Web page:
Every mainline Star Wars movie has been very similar to each other up until this point. People forget that Star Wars was always a series targeting families and children. Though there was great wonder and stories surrounding the movies, that tone never seeped into the movies themselves. The stories that populated the rest of the Star Wars universe were always different in tone, and I think people have come to expect that from the movies. Fan theories and wondering where the movies will take you can and are poisonous. This happened when the Matrix trilogy came out and I hope it doesn't happen here.
When The Force Awakens came out, people were ecstatic. The excitement overwhelmed people into overlooking the faults that the movie still bears. This movie does not have that blinding cloud for me, so when I say that the Last Jedi is good enough , I mean it.
The Last Jedi has the best cinematography of any Star Wars movie. There are so many beautiful shots that could be posters themselves, such attention the framing of the movie really went a long way in making the movie feel new. This is important because it reflects on the new direction that no other main Star Wars movie has gone. This isn't a rehash of Empire Strikes Back like the Force Awakens was just A New Hope. There is a new feeling to the movie that can throw some people off, but I'm glad that it happened.
This change does not come without consequences though. The first casualty to the new direction is pacing. This movie is not paced out well. The story beats are not well cut together. You will go from intense scene to more of the same. Any example would give away the plot of the movie, but think about it this way. Imagine a Nascar race, but instead of watching one lap, it cuts halfway through to a car in a pitstop getting its tire changed. When that happens you would think to yourself, "I didn't even get to finish that moment". That is the majority of this movie.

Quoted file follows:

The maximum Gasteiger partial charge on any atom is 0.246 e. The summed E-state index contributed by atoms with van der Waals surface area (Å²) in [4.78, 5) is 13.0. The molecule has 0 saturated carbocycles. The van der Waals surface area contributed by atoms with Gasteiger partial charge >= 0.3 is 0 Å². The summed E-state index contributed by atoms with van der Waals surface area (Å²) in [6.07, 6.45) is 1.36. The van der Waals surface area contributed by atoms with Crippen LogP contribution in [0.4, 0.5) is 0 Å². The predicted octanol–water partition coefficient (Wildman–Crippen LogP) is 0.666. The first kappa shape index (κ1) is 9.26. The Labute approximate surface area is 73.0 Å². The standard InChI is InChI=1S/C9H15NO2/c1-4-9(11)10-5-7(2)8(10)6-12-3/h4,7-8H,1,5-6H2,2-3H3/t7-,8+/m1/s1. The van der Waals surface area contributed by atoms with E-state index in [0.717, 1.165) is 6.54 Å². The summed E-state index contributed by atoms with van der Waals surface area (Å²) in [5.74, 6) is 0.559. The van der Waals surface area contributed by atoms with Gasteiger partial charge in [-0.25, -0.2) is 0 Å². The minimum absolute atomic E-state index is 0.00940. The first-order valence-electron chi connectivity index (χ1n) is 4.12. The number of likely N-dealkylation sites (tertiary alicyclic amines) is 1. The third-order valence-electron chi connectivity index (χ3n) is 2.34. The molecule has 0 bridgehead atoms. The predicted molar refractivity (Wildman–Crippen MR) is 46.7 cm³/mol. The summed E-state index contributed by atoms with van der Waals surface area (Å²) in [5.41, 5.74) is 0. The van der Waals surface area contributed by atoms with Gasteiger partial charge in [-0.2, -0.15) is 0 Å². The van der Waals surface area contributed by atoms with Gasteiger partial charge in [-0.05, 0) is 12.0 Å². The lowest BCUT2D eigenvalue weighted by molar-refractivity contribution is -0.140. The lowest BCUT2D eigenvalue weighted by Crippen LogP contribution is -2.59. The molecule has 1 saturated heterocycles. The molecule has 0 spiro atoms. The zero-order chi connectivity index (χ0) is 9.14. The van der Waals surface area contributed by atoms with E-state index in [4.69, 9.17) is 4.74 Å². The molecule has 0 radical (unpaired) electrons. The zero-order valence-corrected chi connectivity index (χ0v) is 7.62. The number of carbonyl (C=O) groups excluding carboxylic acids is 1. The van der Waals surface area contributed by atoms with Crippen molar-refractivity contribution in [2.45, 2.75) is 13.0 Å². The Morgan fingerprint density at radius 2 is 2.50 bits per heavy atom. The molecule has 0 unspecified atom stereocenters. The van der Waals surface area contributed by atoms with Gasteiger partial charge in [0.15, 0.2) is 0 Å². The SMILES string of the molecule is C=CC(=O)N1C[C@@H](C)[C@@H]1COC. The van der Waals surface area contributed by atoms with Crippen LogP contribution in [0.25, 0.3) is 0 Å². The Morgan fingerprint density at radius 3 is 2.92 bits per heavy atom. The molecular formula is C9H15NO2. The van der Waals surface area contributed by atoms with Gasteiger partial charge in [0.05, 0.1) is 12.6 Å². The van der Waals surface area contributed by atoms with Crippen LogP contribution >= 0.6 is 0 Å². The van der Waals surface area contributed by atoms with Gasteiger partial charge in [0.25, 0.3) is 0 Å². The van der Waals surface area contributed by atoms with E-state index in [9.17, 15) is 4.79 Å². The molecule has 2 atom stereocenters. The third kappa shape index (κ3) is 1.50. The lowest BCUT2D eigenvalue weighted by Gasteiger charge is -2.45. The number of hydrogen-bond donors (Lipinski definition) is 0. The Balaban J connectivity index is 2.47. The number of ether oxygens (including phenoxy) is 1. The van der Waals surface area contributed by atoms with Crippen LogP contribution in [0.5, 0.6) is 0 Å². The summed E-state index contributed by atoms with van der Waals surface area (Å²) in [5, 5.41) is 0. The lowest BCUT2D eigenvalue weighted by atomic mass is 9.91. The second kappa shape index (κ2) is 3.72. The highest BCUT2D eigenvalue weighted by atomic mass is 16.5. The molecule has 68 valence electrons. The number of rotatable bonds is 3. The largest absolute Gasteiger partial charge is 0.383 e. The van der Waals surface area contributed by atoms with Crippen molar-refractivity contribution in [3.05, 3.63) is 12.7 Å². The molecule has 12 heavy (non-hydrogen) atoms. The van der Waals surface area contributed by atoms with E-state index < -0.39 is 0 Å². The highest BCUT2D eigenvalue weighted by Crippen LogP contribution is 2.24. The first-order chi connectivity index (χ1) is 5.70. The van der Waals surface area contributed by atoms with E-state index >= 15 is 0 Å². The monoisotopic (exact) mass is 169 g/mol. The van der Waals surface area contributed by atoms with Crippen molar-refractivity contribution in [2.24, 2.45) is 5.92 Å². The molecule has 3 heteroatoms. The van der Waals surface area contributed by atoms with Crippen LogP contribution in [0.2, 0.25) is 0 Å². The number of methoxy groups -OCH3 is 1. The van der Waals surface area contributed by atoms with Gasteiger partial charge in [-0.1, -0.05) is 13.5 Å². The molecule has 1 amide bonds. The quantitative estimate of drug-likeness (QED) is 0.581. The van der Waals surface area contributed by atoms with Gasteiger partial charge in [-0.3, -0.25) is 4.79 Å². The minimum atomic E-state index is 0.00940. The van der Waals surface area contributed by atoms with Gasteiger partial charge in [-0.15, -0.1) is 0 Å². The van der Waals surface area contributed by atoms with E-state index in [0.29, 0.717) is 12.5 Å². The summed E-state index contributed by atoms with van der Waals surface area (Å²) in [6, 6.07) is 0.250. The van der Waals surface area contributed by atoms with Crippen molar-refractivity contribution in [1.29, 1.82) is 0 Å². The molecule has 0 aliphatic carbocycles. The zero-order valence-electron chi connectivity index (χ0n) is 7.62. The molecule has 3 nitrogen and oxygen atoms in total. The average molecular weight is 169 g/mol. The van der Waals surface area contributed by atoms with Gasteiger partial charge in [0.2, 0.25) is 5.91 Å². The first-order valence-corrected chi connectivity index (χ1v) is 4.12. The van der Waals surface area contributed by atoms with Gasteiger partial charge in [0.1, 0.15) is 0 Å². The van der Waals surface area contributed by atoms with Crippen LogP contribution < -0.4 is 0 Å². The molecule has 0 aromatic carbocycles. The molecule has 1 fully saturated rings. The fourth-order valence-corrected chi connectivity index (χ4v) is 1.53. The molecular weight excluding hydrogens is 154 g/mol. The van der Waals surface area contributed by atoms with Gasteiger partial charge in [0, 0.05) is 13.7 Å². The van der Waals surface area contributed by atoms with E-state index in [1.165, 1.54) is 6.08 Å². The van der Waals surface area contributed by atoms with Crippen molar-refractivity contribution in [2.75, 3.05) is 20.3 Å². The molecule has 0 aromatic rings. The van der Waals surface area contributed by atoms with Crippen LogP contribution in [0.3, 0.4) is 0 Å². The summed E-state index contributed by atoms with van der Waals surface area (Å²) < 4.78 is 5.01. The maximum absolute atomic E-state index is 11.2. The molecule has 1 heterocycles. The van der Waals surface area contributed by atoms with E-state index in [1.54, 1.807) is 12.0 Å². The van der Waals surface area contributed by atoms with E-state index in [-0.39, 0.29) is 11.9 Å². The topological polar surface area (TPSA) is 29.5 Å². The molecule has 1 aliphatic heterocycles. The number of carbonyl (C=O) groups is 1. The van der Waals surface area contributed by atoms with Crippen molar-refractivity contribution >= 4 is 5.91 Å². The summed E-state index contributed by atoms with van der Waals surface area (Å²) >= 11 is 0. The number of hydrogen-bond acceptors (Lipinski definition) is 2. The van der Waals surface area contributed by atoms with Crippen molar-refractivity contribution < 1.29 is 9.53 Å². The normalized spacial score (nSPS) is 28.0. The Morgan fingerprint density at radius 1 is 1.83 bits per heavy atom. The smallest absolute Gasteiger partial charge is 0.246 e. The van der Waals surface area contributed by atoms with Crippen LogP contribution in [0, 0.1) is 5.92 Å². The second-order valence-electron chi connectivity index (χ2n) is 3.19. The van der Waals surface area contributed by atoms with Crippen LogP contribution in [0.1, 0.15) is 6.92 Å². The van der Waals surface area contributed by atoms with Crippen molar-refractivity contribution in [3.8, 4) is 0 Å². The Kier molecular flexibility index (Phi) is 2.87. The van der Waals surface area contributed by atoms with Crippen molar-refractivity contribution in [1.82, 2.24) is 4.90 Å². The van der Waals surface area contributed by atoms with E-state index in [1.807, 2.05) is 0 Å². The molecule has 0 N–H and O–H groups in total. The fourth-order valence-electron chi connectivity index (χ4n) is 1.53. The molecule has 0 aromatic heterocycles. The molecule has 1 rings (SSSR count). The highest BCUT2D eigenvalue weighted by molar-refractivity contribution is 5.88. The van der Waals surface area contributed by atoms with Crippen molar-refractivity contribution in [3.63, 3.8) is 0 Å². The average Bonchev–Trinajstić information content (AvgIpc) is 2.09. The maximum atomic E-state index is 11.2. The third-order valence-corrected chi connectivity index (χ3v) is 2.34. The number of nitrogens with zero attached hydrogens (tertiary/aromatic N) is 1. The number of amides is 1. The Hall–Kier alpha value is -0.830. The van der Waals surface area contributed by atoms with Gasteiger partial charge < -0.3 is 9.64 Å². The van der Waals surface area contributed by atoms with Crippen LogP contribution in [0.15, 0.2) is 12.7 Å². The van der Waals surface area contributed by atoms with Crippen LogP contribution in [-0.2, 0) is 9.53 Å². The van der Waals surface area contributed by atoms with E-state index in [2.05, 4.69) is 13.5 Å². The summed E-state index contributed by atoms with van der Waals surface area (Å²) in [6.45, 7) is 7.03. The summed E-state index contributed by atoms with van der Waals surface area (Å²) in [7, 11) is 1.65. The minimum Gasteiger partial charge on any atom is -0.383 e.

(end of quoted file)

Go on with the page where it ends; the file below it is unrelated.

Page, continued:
The next problem is overarching story vs micro story. There is finally some real character development at the expense of what the story actually achieves. You finally get some truly great moments of characters coming into their own, but not really progressing. This movie doesn't answer the questions you might have had, but it wasn't made to. All the fan theories and speculation might make you really not like the result that you get. In short, the total story leaves you in a state too similar to the one it starts off in, it feels like nothing is achieved in the movie.
As a movie, this is a good one. As a Star Wars movie, this is a mixed bag. It is in peek form when it acknowledges its legacy and uses that as a building block into creating a deeper story. The most harm it does to itself is trying to work with the new characters that were established in the last movie.
The biggest difference between The Force Awakens and The Last Jedi is that after The Force Awakens, you wanted more. After this movie, you don't feel like you want more. All the questions that the first movie gave you are answered in this one, though many people will not like those answers.
I really appreciate the classic storytelling that was infused into this movie. There was more balance to each side and a mirroring effect that really helped you understand the motivations of the Rebellion and the New Order. It is ironic in a way because it takes a sledgehammer to what Star Wars could have been going forward. The two sides are forever morphed into things that are unfamiliar, even to the prequels.